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Wednesday, November 4, 2009

Truly Amazing (Job 38-42)

Our American 21st century culture is individualistic to such a damaging extent that we lose sight of community. We forget that we are part of something bigger than ourselves and we think the country exists to serve us and not vice versa. We want a church that meets our needs instead of searching for a church that gives an opportunity for the individual to sacrificially serve God and serve people. We’re very comfortable with the notion of a personal relationship with Jesus. We like it personal and private. We expect God to be interested in us. Twenty-first century Americans expect everyone to be interested in them. Why should God be any different?

It really is an awesome thing that God would take interest in people or in an individual person. That’s exactly what happens in Job chapters 38-42. God speaks to Job. What statement does God make?

God asks, “Have you commanded the morning since your days began, and caused the dawn to know its place, so that it might take hold of the skirts of the earth, and the wicked be shaken out of it” (38:13)? Obviously, the answer Job has to give is “um, no; no I have not commanded the morning since my days began.” God has.

God asks Job, “Who has cut a channel for the torrents of rain, and a way for the thunderbolt, to bring rain on a land where no one lives, on the desert, which is empty of human life, to satisfy the waste and desolate land, and to make the ground put forth grass” (38:25-27)? Job must answer, if he is truthful, “You have done that, God.”

Throughout the conversation, it repeatedly established that God is God, and Job is not. God is talking about awesome features of the creation, places inaccessible to man (e.g. “the storehouses of snow” – 38:22). Even the example of rain in the desert (v.25-27) shows God involved with the earth completely independent of man. God has interest in this planet God made. God does not need man’s advice or help. In all that is said in Job 38-42, God never mentions human beings as God discusses the creation.

Leo Perdue of Brite Divinity School points out the fact that God ignores humanity in these chapters. Perdue writes, “In a striking repudiation of an anthropology in which humans are kings in God’s creation (see Psalm 8), Yahweh speaks of sustaining a world hostile to human life. The anthropological tradition grounded in the metaphor of humanity as king is shattered” (p.174, Wisdom and Creation: The Theology of Wisdom Literature). Nowhere in this address to Job does God repeat what is said in Genesis 1, “Let us make humankind in our image, according to our likeness; and let them have dominion” (1:26). Perdue feels that God’s speech in Job makes humanity look small and insignificant.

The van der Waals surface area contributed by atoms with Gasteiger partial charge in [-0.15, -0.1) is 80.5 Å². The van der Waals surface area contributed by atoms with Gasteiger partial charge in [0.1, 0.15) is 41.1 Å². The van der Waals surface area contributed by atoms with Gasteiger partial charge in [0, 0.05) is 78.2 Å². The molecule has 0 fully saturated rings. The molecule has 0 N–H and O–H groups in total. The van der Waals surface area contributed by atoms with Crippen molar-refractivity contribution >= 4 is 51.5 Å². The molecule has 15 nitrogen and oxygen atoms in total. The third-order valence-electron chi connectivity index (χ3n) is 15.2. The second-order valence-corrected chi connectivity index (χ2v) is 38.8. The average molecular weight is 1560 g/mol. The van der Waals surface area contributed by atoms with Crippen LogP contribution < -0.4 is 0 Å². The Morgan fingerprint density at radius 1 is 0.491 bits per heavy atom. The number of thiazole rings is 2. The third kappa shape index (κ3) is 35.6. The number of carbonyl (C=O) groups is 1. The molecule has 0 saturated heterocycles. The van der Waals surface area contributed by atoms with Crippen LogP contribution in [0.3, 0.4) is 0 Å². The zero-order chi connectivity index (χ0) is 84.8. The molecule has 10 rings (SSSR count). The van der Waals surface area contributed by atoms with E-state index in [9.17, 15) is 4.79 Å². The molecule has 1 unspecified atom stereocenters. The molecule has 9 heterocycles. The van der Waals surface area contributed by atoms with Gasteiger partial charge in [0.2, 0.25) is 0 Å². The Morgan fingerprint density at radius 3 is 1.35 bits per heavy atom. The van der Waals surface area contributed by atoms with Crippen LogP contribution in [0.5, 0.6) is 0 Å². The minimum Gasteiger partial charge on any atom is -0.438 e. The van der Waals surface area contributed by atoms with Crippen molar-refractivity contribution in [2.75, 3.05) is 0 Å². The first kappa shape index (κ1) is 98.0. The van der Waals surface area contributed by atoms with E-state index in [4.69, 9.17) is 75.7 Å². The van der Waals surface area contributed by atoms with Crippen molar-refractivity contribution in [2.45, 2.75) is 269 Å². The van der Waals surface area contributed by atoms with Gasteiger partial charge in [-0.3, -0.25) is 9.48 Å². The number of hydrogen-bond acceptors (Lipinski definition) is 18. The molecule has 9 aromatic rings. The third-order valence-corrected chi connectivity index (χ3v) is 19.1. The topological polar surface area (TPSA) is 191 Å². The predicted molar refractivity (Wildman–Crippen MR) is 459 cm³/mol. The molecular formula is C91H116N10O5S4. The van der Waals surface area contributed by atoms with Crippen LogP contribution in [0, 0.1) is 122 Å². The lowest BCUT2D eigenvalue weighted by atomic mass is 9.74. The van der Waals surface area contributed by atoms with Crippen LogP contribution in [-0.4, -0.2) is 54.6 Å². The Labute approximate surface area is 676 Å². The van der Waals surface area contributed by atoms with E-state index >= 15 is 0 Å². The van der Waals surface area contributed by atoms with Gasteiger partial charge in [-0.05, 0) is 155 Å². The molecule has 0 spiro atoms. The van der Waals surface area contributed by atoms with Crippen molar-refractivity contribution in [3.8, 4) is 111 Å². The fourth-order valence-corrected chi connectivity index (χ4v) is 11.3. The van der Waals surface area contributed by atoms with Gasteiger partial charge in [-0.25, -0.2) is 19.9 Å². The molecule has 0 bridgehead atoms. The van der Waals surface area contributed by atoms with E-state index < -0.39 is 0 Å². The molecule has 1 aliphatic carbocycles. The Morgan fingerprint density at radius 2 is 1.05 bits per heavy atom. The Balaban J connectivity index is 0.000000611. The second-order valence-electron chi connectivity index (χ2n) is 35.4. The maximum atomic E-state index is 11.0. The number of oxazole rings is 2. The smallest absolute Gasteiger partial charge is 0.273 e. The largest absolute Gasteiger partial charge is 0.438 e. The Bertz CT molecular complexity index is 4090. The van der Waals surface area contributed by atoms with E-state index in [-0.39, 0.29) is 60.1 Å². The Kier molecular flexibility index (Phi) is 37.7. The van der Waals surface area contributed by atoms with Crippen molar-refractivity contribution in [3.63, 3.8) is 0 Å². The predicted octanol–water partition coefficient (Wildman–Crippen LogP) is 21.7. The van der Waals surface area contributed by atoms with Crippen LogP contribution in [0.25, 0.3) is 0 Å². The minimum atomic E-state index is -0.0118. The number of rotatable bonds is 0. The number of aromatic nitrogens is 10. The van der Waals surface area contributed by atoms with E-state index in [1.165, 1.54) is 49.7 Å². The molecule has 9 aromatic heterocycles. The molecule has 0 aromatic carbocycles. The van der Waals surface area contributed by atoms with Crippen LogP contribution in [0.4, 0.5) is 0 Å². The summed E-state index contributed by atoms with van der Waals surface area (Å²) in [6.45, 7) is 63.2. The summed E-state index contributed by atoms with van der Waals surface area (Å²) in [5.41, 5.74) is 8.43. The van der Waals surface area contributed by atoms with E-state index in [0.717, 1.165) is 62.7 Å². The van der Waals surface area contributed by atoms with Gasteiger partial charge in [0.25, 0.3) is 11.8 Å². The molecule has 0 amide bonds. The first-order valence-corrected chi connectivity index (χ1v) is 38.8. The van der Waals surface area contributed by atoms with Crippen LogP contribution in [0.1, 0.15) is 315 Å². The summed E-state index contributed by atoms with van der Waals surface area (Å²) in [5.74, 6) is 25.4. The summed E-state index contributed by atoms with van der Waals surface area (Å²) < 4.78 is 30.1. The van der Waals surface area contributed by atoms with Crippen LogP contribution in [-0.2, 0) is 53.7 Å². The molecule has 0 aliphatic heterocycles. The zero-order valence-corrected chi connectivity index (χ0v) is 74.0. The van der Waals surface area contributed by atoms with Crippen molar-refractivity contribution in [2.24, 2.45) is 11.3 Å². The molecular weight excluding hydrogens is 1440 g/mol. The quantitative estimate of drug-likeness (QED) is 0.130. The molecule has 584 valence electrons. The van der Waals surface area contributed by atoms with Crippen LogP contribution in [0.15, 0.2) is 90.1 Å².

J. Gerald Janzen of Christian Theological Seminary looks at the same evidence. In Job 38-41, God speaks of creation, but never mentions mankind. However, Janzen’s conclusion (in the book Interpretation: A Bible Commentary for Teaching and Preaching: Job) based on what is happening in the book of Job is different than Perdue’s. Janzen thinks the speech raises the importance of humans in God’s view because while humanity is not accounted for, the conversation is with a person. God doesn’t talk about men and women, but he talks to a man!

So which scholar gives a more helpful reading of Job 38-41? I think both contribute to our understanding of what God is saying. Perdue shows what we all know implicitly but sometimes need to be reminded of. God is God and we are not. God doesn’t exist to meet our needs. God is creator of a world that overwhelms us and it is an act of God’s grace that God would ever deign to speak to a person. Janzen points out that God does in fact extend that grace in the speech to Job! Job has longed for an audience with the divine and he gets it. He is not told why he suffers, but he hears from God, he lives, and in the end (Job 42), his blessings are restored.

Of the many conclusions I draw from the book of Job, one is this. We in 21st century America may feel entitled to be self centered, however, we are small. In the grand scheme of the universe, we don’t matter. God does not have to speak to us. But, God wants to. Furthermore, in Jesus Christ, God became one of us in order to redeem us. That’s the extent of God’s love for us. Love isn’t an obvious motivating force in the book of Job, but when we read it in light of the cross, we realize that the God who doesn’t need us loves us and because of that we have significance. Humans count and humans matter because humans are invited to be in relationship with God. Job lived in that relationship and we are invited to as well. I find that truly amazing.

Rob Tennant

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